We finally give up and head for safety in the periphery.  We excuse ourselves to pass through a group of teens dressed in black: we make eye contact and smile. They smile back with gentle understanding, and suddenly  we are visible again. After we move, the crowd continues to heat up, bumping each other, standing on chairs, pumping fists, pushing forward. I take a tour around the crowd, and I see piles of chairs all the way across the crowd.  It wasn’t personal.

Rob Harvey and Vose. I took my daughter to see my favorite local band, Vose, at Crocodile Rock in Allentown. We had to listen to a heavy metal band before Vose went on. I hadn’t seen live moshing before, and I wasn’t quite sure of the etiquette. It wasn’t that hard for me to figure out to move back away from the circle pit, but  a teenager  with autism might need a cue to figure out where to stand. My older daughter is in college — she’s a much better teacher for this kind of situation.

As the last Chiddy Bang song comes to an end, a security guard wades into the vortex of the group of teens, right into the spot we left, and says something to the charged up teens.   Suddenly, the group scatters, quickly leaving the concert as if with one mind. A Mayfair official gets up on stage and tells the audience they must follow rules: no climbing on chairs, no pushing forward.  But the intensity is already diminished, the danger is over now. The crowd settles listening to calm pop music, and  event volunteers come and rearrange the chairs.

Capcee was a master at revving the kids up, but the security guards knew just how much intervention was needed to allow a good time, but prevent a riot.  This wasn’t even a newsworthy  event:  concert review don’t mention any near melee at the concert.   This is just everyday group behavior at a concert.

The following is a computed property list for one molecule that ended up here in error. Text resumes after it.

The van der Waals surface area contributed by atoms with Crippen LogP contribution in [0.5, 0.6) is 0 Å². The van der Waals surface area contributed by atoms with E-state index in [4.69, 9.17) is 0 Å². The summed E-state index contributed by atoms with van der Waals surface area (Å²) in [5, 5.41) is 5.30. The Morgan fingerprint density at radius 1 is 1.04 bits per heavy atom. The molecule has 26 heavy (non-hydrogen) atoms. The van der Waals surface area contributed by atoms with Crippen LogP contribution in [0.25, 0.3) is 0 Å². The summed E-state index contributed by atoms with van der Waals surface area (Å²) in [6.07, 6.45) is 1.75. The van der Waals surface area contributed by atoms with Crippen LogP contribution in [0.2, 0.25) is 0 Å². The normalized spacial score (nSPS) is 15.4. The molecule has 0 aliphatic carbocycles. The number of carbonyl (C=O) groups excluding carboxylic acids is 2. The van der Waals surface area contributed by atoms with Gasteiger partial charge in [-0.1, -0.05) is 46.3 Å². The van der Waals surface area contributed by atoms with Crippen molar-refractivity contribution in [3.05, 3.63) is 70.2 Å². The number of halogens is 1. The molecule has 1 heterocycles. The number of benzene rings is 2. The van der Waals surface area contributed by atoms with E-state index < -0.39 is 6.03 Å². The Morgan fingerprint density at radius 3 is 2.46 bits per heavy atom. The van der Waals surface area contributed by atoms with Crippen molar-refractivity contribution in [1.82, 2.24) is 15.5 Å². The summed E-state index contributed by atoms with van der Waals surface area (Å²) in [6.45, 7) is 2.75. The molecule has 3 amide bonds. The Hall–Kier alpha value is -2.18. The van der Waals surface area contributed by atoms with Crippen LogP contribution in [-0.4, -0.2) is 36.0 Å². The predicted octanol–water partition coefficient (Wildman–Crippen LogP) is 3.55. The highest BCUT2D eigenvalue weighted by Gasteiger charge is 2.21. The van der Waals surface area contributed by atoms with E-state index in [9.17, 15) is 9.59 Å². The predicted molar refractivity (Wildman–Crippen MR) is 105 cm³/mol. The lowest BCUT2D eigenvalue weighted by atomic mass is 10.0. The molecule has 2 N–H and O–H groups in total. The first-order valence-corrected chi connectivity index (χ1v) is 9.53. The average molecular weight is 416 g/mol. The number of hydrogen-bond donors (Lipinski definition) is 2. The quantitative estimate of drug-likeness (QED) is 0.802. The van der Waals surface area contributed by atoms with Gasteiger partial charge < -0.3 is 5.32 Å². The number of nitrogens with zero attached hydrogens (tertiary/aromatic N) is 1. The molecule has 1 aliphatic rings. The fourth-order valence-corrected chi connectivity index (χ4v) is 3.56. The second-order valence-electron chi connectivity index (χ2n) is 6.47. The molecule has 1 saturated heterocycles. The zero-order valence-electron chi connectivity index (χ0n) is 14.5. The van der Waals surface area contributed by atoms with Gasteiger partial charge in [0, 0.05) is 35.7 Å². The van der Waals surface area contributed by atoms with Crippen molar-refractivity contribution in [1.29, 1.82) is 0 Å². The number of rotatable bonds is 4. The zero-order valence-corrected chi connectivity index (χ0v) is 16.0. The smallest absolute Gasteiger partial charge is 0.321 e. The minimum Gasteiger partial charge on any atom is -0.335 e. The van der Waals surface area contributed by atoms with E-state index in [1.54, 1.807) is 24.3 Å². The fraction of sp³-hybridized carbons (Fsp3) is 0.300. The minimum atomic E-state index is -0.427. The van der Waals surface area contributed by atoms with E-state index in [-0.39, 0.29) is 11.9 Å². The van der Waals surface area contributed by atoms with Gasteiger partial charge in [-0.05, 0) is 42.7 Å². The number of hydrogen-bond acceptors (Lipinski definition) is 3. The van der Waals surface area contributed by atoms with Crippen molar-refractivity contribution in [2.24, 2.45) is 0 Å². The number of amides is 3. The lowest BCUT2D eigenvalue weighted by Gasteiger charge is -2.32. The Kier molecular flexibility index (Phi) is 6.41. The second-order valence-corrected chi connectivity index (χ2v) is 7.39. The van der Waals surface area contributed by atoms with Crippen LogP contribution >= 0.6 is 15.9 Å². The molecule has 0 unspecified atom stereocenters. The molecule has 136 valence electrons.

I have so many questions. How can I possibly teach a  teenager with autism safe concert behavior?  I had been thinking to invite some of the girls from my social skills group to this concert, but I hesitated. Caution…..often a good thing!   I was surprised to see so many young teens without any adults checking on them. Where were those helicopter parents?  If there were any parents of these kid at Mayfair, they were so far away as to be useless.   The security did manage to prevent real harm, but I can’t imagine that the parents of these kids would be okay with this.    I chose to bring my daughter  so that I could teach her — well, I really thought it might be fun for her– but I couldn’t let her move  into such a complex social situation.   We remain more connected to our kids with autism, who, like the kids wearing black,  are vulnerable and have no protection from the pack.

Here’s a list of popular songs that come up at dances and other occasions.  This list is somewhat different than just “what’s in now”- some songs are important in the context of school dances and parties.   I’m sure I’ve missed some.

  • Lady Gaga, Just Dance, Telephone
  •  Beyonce,  All the Single Ladies
  •  Mary J. Blige Family Affair
  • Sarah Bareilles, I’m Not Gonna Write You a Lovesong
  •  Chiddy Bang, Ray Charles
  • Jennifer Lopez   On the floor
  • C&C Music Factory,  Everybody Dance Now
  • OutKast, Hey Ya
  • Pink, Let’s get this Party Started
  • Nelly, Hot in Heere
  • Miley Cyrus, Party in the USA
  •  Taio Cruz Dynomite
  • Bruno Mars, Grenade
  • Ciara, 1 2 step
  • Right said Fred, I’m too sexy
  • Justin Timberlake, Sexyback
  • Rihanna, We found love ,  Birthday, Don’t Stop the Music
  • LMFOA Party Rock Anthem, Shots, I’m Sexy and I know it
  • Flo rida, Low,  Right Round, Club Can’t Handle Me, Good Feeling
  • Cali Swag District, Teach me how to Dougie
  • Cee-Lo,  Forget you (there is another version with F you)
  • YMCA/Cotton Eye Joe/Electric Slide/Chacha slide /Macarena
  • TikTok,  Ke$ha
  • Eiffel65 , Blue
  • Journey, Midnight Train (aka Don’t stop believing)
  • Katy Perry, California Gurls, Firework, Hot ‘n cold
  • Green Day, Time of Your Life
  • Maroon 5, Moves like Jagger
  • Black Eyed Peas, Imma Be, Boom Boom pow, Let’s Get It Started, I  Gotta Feeling
  • Montell Jordon This is How we do it
  • Enrique Iglesias, I like it
  • Justin Bieber, Baby
  • Reel2reel, I like to move it move it
  • Shakira,  Hips Don’t Lie
  • Chris Rene’s Young Homie has grown on me, and I like his peaceful message:     “Hey, young homie what you trippin’ on
    Looking at life, like how did I get it wrong,
    Life’s too short, gotta live it long,
    To my brothers and sisters when will we get along”